The World Bank’s pandemic catastrophe bond is structured into two tranches, $225 million of Class A notes and $95 million of Class B.
Both tranches of notes are exposed to a coronavirus outbreak, but under different terms.
The Class A notes would require the current Chinese coronavirus outbreak to cause more than 2,500 deaths, with at least 250 cases being confirmed on a rolling basis, as well as more than 20 deaths being seen in at least one country overseas, for a 16.67% loss of principal to this tranche to occur.
The Class B notes are the more likely to face triggering under a qualifying event outbreak, as only more than 250 confirmed deaths are required alongside the other factors for a payout to be due.
The trigger criteria for the Class B notes is more complicated though, as different payout rates are applicable depending on how many countries outside of the originating country see more than 20 confirmed deaths each.
For example, more than 250 confirmed deaths and a regional spread meaning between 1 and 8 other countries experience 20 deaths each could cause a 37.5% reduction in principal. A higher percentage payout of 43.75% of principal would be due if the outbreak was seen to cause deaths in more than 8 other countries.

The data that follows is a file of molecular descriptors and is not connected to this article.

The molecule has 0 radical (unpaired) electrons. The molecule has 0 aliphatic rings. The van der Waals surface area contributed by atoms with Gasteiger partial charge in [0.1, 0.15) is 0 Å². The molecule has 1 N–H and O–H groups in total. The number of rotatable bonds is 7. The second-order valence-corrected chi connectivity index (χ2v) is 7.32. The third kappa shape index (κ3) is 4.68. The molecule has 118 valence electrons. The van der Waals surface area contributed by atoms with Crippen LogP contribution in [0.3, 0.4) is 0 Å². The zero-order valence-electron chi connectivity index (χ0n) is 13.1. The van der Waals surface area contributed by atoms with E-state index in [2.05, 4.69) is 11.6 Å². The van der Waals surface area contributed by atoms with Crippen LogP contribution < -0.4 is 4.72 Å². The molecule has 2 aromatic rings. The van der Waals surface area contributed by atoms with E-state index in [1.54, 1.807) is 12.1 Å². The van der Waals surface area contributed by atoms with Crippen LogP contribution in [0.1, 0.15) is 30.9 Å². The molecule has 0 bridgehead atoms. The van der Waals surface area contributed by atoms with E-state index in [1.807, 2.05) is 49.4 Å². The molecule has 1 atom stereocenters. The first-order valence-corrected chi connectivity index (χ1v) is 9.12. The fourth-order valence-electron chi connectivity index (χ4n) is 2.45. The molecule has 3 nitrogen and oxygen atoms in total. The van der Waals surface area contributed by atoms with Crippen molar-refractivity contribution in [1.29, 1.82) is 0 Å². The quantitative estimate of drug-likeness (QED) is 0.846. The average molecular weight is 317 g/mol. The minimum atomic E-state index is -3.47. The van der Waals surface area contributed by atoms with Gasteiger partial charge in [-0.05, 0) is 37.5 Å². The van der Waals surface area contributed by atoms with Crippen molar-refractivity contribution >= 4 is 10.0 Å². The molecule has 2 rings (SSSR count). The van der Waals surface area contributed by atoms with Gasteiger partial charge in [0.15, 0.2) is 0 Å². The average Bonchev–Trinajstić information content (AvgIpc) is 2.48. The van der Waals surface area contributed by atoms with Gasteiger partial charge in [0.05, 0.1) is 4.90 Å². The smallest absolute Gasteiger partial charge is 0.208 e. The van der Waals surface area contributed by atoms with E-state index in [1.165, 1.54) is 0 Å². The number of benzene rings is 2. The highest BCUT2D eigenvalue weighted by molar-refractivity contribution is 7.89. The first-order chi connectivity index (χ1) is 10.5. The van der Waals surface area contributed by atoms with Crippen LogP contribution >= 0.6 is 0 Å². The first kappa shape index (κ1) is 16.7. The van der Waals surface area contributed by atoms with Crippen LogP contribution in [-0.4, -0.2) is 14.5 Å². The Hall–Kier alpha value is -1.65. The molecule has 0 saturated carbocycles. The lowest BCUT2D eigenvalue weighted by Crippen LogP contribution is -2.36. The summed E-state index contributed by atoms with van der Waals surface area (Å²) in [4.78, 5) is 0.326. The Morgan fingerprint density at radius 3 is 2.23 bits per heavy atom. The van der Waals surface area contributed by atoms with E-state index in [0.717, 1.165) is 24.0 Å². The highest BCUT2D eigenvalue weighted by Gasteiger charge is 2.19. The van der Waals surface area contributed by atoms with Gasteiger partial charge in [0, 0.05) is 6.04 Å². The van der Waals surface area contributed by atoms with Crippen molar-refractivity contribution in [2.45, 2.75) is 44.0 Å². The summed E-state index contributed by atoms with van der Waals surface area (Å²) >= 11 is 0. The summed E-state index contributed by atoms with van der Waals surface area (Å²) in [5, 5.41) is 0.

There are higher trigger points for the Class B notes for more than 750 and 2,500 confirmed deaths, again with percentage payouts dependent on whether the event is classed as regional (less than 8 international countries with over 20 deaths each), or global (more than 8).
While the number of cases and deaths from the ongoing China coronavirus outbreak is rising rapidly, so far there haven’t been any deaths reported abroad.
For comparison, the 2002/2003 outbreak of the SARS coronavirus that started in China eventually resulted in 775 confirmed deaths, with five countries experiencing more than 20, China with 349, Hong Kong with 299, Canada with 44, Taiwan with 37 and Singapore with 33.
Under the modelling for the World Bank’s pandemic catastrophe bond that SARS outbreak could have resulted in the lowest level 37.5% payout of principal for the $95 million of Class B notes.
There is a long way to go before the current coronavirus outbreak could trigger the pandemic cat bond coverage, but it is not out of the question and our sources suggest that there is a good chance the two tranches of notes see their secondary market pricing marked down in the coming days.
Cat bond positions tend to be marked on a Friday and there had been no changes last week. But with the outbreak having clearly spread and more data now available on the infection rate and other important factors, it is possible that brokers choose to mark the notes down a little at the end of this week.
There are a lot of factors at play in the trigger definition for the pandemic cat bond, as it is designed to provide coverage for regional and global pandemic events that could threaten the developing countries protected under the World Bank’s Pandemic Emergency Financing Facility (PEF).
So the outbreak’s severity will need to increase, with the global spread increasing and deaths being seen in countries outside of China before any specific threat is posed to these cat bond notes.
We’ll update you as and when necessary should the threat to this IBRD CAR 111-112 catastrophe bond from the coronavirus outbreak in China become more acute.